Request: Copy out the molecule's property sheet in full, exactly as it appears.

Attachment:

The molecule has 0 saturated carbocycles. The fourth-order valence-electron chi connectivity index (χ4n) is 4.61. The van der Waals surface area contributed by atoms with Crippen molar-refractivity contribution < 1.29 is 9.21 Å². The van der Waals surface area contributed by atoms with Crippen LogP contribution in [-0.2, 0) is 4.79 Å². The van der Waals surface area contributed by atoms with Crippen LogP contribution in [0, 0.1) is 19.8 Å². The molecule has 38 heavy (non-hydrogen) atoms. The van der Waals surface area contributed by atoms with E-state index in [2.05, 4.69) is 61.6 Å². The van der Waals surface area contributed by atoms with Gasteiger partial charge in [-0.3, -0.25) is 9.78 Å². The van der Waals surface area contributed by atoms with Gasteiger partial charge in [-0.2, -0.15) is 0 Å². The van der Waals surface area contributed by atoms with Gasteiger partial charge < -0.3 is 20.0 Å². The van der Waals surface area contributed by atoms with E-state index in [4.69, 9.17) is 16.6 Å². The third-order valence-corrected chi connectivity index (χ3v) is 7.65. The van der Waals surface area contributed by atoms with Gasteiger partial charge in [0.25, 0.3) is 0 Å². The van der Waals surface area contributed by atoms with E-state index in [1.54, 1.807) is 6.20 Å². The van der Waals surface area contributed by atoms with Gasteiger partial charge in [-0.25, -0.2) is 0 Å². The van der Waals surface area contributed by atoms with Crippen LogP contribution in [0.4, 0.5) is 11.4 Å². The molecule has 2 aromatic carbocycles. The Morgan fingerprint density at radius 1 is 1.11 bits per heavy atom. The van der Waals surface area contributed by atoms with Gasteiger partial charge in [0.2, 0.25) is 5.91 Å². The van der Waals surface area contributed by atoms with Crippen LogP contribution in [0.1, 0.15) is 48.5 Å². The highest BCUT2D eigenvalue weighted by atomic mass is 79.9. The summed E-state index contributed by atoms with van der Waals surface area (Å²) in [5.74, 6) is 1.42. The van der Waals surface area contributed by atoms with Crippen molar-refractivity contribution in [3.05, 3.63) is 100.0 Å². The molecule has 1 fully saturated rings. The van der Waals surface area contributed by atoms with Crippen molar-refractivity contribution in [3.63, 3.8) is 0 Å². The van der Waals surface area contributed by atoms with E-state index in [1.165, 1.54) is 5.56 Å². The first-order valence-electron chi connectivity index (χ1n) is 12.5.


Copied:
The molecule has 0 saturated carbocycles. The fourth-order valence-electron chi connectivity index (χ4n) is 4.61. The van der Waals surface area contributed by atoms with Crippen molar-refractivity contribution < 1.29 is 9.21 Å². The van der Waals surface area contributed by atoms with Crippen LogP contribution in [-0.2, 0) is 4.79 Å². The van der Waals surface area contributed by atoms with Crippen LogP contribution in [0, 0.1) is 19.8 Å². The molecule has 38 heavy (non-hydrogen) atoms. The van der Waals surface area contributed by atoms with E-state index in [2.05, 4.69) is 61.6 Å². The van der Waals surface area contributed by atoms with Gasteiger partial charge in [-0.3, -0.25) is 9.78 Å². The van der Waals surface area contributed by atoms with Gasteiger partial charge in [-0.2, -0.15) is 0 Å². The van der Waals surface area contributed by atoms with Gasteiger partial charge < -0.3 is 20.0 Å². The van der Waals surface area contributed by atoms with E-state index in [4.69, 9.17) is 16.6 Å². The third-order valence-corrected chi connectivity index (χ3v) is 7.65. The van der Waals surface area contributed by atoms with Gasteiger partial charge in [0.25, 0.3) is 0 Å². The van der Waals surface area contributed by atoms with E-state index in [1.54, 1.807) is 6.20 Å². The van der Waals surface area contributed by atoms with Gasteiger partial charge in [-0.25, -0.2) is 0 Å². The van der Waals surface area contributed by atoms with Crippen LogP contribution in [0.4, 0.5) is 11.4 Å². The molecule has 2 aromatic carbocycles. The Morgan fingerprint density at radius 1 is 1.11 bits per heavy atom. The van der Waals surface area contributed by atoms with Gasteiger partial charge in [0.2, 0.25) is 5.91 Å². The van der Waals surface area contributed by atoms with Crippen LogP contribution in [0.1, 0.15) is 48.5 Å². The highest BCUT2D eigenvalue weighted by atomic mass is 79.9. The summed E-state index contributed by atoms with van der Waals surface area (Å²) in [5.74, 6) is 1.42. The van der Waals surface area contributed by atoms with Crippen molar-refractivity contribution in [3.05, 3.63) is 100.0 Å². The molecule has 1 fully saturated rings. The van der Waals surface area contributed by atoms with Crippen molar-refractivity contribution in [3.63, 3.8) is 0 Å². The van der Waals surface area contributed by atoms with E-state index in [1.165, 1.54) is 5.56 Å². The first-order valence-electron chi connectivity index (χ1n) is 12.5.